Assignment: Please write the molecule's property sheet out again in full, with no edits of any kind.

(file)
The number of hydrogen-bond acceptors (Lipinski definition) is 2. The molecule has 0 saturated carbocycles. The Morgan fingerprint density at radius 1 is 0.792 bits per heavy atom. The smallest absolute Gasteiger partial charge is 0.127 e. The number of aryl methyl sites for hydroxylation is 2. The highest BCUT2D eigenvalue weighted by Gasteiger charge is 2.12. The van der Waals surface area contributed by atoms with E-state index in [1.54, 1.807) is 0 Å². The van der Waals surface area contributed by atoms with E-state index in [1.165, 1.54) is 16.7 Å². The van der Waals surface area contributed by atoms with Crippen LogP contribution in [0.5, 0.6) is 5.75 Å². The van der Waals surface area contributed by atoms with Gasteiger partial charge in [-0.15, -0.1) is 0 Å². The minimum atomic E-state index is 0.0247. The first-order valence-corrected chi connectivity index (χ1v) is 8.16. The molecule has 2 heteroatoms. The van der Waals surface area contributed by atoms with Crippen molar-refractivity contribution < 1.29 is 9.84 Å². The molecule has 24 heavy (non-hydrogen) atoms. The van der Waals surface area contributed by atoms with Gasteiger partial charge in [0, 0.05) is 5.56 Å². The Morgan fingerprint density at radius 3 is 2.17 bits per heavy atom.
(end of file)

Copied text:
The number of hydrogen-bond acceptors (Lipinski definition) is 2. The molecule has 0 saturated carbocycles. The Morgan fingerprint density at radius 1 is 0.792 bits per heavy atom. The smallest absolute Gasteiger partial charge is 0.127 e. The number of aryl methyl sites for hydroxylation is 2. The highest BCUT2D eigenvalue weighted by Gasteiger charge is 2.12. The van der Waals surface area contributed by atoms with E-state index in [1.54, 1.807) is 0 Å². The van der Waals surface area contributed by atoms with E-state index in [1.165, 1.54) is 16.7 Å². The van der Waals surface area contributed by atoms with Crippen LogP contribution in [0.5, 0.6) is 5.75 Å². The van der Waals surface area contributed by atoms with Gasteiger partial charge in [-0.15, -0.1) is 0 Å². The minimum atomic E-state index is 0.0247. The first-order valence-corrected chi connectivity index (χ1v) is 8.16. The molecule has 2 heteroatoms. The van der Waals surface area contributed by atoms with Crippen molar-refractivity contribution < 1.29 is 9.84 Å². The molecule has 24 heavy (non-hydrogen) atoms. The van der Waals surface area contributed by atoms with Gasteiger partial charge in [0, 0.05) is 5.56 Å². The Morgan fingerprint density at radius 3 is 2.17 bits per heavy atom.